Traditionally, jazz bassists act as the wingmen for the leading musician. Establishing a steady beat so the other instruments can fall back to the original structure of the song, the bass serves as the backbone of the group. Its soft and persistent reverberations keep the other instruments tethered to the ground as they each explore their respective flights of fancy. Chris Minh Doky is one such jazz bassist, but in lieu of backing his group, he leads them, proving that tradition oftentimes should not dictate how everything should be. Doky's improvisational technique renders the bass into an uncharacteristically nuanced instrument on par with the guitar or even the piano. This did not originate with Doky however; apparently there is a Danish practice in which the lead instrument is the acoustic bass. His album Listen Up!
showcases his exemplary skill in further redefining a genre already known for its tendency to break convention.
Although the album is without question of the jazz genre, the tracks are all fairly unique in mood and execution. Asiacanese" starts off with a distinct Oriental vibe which progressively mounts into a frenetic bass solo that leaves the listener breathless. Rain" starts off with the bass immediately before the other instruments are incorporated. This is a premier demonstration of the bass serving both as a melody establisher and improviser. The later inclusion of the acoustic guitar adds further depth to the piece reminiscent to the Spanish guitar stylings of Jose Gonzales. The Dapper King" and Rocks" provide more upbeat tracks in the album with the noticeable inclusion of the synthesizer. And although these tracks have their own separate appeal, it's safe to say that Doky's strengths lie in his lower tempo, mellow pieces. Doky Polky" is definitely of the upbeat variety but the employment of steady rhythmic percussion and the acoustic guitar sets it apart from the rest as the musicians take a folksier" direction with this piece.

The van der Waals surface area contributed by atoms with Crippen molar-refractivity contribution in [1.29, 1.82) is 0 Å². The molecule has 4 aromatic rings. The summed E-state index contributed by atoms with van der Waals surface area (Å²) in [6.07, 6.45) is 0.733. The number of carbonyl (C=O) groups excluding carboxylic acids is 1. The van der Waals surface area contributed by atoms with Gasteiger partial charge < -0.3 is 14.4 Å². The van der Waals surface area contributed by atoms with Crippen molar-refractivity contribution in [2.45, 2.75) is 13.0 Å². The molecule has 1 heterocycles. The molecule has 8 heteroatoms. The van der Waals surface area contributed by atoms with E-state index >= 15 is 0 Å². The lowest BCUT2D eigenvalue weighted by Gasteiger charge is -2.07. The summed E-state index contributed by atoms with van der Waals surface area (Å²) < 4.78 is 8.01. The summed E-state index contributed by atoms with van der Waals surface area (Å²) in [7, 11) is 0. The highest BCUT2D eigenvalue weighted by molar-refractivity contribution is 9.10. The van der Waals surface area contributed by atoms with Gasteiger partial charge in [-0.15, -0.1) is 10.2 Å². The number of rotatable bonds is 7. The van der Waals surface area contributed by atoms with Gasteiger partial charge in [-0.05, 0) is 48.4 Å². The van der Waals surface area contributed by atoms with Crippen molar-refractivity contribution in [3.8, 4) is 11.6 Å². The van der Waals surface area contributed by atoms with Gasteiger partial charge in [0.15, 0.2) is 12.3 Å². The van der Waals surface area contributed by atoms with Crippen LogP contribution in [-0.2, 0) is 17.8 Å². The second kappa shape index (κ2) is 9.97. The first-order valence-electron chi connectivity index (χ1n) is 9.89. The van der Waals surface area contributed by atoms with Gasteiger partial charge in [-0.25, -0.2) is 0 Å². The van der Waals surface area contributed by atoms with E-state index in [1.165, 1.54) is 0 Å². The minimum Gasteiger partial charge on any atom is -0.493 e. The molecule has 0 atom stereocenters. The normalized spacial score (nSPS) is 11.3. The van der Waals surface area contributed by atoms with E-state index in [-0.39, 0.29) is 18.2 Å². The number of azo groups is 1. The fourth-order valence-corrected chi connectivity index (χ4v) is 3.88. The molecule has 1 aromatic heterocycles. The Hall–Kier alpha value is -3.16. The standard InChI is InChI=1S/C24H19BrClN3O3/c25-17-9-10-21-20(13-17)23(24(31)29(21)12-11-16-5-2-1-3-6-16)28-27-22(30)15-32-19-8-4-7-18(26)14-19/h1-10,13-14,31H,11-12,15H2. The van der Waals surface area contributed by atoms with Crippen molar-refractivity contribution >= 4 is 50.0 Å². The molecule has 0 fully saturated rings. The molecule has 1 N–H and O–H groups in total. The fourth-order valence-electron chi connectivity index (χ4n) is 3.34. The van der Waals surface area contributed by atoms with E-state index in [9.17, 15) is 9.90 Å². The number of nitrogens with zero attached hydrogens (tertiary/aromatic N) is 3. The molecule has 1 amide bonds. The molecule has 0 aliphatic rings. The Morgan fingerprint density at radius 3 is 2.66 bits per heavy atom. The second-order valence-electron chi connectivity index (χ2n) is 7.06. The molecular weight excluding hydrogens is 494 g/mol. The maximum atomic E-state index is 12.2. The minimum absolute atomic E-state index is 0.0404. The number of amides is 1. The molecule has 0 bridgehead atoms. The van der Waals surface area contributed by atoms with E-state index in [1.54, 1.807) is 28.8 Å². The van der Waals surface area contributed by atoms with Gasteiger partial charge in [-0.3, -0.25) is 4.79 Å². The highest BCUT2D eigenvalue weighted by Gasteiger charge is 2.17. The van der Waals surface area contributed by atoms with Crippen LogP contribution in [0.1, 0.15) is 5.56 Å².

Generally, most of the tracks in Listen Up!" are purely instrumental. Cantaloupe Island" proves the exception however with the inclusion of an exceptional vocalist with a voice that beckons and demands immediate attention. Eternally" is another case, invoking a slightly more subdued mood than Cantaloupe Island" one would reserve for an intimate dinner or a quiet night. Doky's bass fills the space between the vocalist's pauses with gentle pluckings as the other instruments accentuate the sung portions of the track, exuding a more soul inspired strain than jazz. If only one word could be used to describe this album, it would be variety. Doky isn't afraid to explore different approaches in order to create a whole spectrum of moods in Listen Up!." The other musicians in his group prove just as imaginative in their respective instruments of choice. This carefully arranged album is by no means one that will lull you at any given moment. If you're a first time listener, be prepared to find something special for a number of different occasions and situations.
For a taste of Chris' songs hear Listen Up! songs.
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